Research Centre on Micro-Social Change (MISOC) through University of Essex

Principal Investigator: Man Yee Kan

Summary

The core activity of the Centre is to conduct an annual panel study (the British Household Panel Study) to look at social and economic behaviour at the household level. The study involves a nationally-representative sample of 5,000 households (some 10,000 individuals) in Britain.

Dr Kan is responsible for two projects under the MISOC grant:

  1. The distribution of financial savings, wealth and debts within married and cohabiting couples - in collaboration with Heather Laurie at University of Essex

The distribution of financial assets and wealth between married and cohabiting partners has rarely been explored. Past studies tend to adopt a household-based approach and assume that wealth is evenly distributed among members of the household. This project employs an individual-based approach and aims to investigate:

  • The likelihood of men and women having savings, investments and debts respectively, and in particular, the patterns of moving in and out of debts over time;
  • The types of savings, investments and debts held by each partner and whether there are any gender differences;
  • Whether the financial assets and debts are held jointly or solely, and the trends of joint/sole financial asset holdings over time;
  • The amount of wealth held by men and women at the individual level and factors influencing the accumulation of wealth over time.

The data used are from the British Household Panel Survey, in which additional information on financial assets and wealth was collected in 1995, 2000 and 2005. We will provide both cross-sectional information on trends across the ten year period and a longitudinal analysis of changes in wealth holdings over time in relation to other life course events, labour market participation patterns and changes in household composition.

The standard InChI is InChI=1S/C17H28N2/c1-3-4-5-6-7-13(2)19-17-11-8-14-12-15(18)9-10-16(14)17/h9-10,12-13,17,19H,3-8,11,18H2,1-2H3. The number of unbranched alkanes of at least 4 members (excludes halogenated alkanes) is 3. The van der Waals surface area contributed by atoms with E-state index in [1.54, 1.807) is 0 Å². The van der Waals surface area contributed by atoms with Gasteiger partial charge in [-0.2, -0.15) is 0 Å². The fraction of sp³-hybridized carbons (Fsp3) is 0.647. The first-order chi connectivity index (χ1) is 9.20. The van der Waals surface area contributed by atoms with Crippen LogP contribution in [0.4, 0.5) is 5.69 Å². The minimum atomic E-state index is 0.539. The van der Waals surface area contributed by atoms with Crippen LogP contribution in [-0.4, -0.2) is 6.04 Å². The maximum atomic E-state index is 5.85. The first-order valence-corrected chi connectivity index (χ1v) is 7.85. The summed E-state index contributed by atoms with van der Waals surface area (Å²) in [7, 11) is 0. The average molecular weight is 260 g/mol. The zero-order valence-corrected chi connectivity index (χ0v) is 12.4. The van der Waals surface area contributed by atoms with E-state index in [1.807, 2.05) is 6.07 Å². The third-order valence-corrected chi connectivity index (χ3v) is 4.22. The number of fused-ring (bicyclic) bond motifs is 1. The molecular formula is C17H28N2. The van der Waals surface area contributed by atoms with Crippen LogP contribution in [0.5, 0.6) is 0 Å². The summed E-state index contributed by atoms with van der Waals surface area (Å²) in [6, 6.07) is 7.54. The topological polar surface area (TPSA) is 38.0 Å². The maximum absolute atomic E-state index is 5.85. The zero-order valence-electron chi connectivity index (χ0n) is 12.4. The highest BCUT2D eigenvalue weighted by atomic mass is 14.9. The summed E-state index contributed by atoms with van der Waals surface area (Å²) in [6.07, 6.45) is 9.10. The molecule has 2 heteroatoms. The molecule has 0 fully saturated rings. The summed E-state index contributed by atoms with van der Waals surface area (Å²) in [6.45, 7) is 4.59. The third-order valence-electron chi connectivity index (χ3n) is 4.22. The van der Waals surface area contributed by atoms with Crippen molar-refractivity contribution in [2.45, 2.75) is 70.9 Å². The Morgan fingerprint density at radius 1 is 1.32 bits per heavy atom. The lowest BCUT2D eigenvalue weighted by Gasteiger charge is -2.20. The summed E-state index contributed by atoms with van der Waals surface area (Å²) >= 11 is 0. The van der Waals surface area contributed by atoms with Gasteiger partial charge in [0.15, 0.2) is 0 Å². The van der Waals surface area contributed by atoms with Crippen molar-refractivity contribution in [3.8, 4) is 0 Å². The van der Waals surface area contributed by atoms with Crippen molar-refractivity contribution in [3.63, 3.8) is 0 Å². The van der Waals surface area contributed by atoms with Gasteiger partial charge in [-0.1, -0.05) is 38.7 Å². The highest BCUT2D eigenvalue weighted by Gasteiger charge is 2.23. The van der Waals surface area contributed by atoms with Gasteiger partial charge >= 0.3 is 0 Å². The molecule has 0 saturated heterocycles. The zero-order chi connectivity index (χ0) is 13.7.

II. Estimating measurement error in time use data – in collaboration with Stephen Pudney at University of Essex

This project aims to estimate measurement error in the two most common types of time use data: "stylised" questionnaire-based data and diary-based data, and develop methods to correct the biases induced by these measurement errors. The following key aspects of our project:

  • The reporting of time spent on household work is prone to be biased due to social desirability factors. We will analyse stylised estimates and diary-based estimates collected from the same respondents to find out the nature and size of measurement the error biases in these estimates. The data sources are the Home On-Line Survey (HoL), 1999-2001, which contains both types of estimates and the British Household Panel Survey (BHPS), 1991-2005, a major panel survey in the UK which collected stylised housework and paid work time estimates annually.
  • There have been debates among academics and policy makers about how to collect data concerning the length of workweek accurately and efficiently. We will examine and compare market work time estimates in HoL (which collected weekly diaries and stylised weekly work hours from the same respondents), BHPS (which collected stylised work hours annually), Labour Force Surveys (which collected stylised weekly work hours) and the ONS UK Time Use Survey (UKTUS), 2000 (which collected stylised work hours and "work grid" weekly work time estimates and one-day diaries from the same respondents). We will evaluate the accuracy of market work time estimates collected by the traditional diary approach, the survey interview method and the work-grid diary method.
  • Although diary time use data are generally preferred by researchers, many people may find keeping a diary burdensome, and hence diary data are likely to contain certain selection biases. We will investigate whether selection biases exist in data collected by the weekly diary method, the one day diary method and the work-grid diary method respectively. The data sources are HoL and UKTUS.

Funding Provider

Visit the Economic and Social Research Council website

Economic and Social Research Council

Duration of Funding: 5 years